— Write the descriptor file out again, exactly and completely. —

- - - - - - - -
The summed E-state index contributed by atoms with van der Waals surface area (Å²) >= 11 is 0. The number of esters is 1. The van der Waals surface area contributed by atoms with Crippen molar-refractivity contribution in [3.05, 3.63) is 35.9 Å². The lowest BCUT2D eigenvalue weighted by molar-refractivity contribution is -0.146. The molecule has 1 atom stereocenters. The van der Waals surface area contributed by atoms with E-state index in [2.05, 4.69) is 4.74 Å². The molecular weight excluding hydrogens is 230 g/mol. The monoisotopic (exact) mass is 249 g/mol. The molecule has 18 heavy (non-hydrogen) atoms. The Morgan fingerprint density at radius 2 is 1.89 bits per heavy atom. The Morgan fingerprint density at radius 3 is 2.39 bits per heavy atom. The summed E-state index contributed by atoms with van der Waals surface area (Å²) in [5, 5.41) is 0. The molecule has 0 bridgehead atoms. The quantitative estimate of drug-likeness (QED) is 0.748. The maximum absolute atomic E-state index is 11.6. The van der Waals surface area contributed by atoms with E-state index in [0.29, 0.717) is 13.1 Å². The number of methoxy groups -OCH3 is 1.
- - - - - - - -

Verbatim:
The summed E-state index contributed by atoms with van der Waals surface area (Å²) >= 11 is 0. The number of esters is 1. The van der Waals surface area contributed by atoms with Crippen molar-refractivity contribution in [3.05, 3.63) is 35.9 Å². The lowest BCUT2D eigenvalue weighted by molar-refractivity contribution is -0.146. The molecule has 1 atom stereocenters. The van der Waals surface area contributed by atoms with E-state index in [2.05, 4.69) is 4.74 Å². The molecular weight excluding hydrogens is 230 g/mol. The monoisotopic (exact) mass is 249 g/mol. The molecule has 18 heavy (non-hydrogen) atoms. The Morgan fingerprint density at radius 2 is 1.89 bits per heavy atom. The Morgan fingerprint density at radius 3 is 2.39 bits per heavy atom. The summed E-state index contributed by atoms with van der Waals surface area (Å²) in [5, 5.41) is 0. The molecule has 0 bridgehead atoms. The quantitative estimate of drug-likeness (QED) is 0.748. The maximum absolute atomic E-state index is 11.6. The van der Waals surface area contributed by atoms with E-state index in [0.29, 0.717) is 13.1 Å². The number of methoxy groups -OCH3 is 1.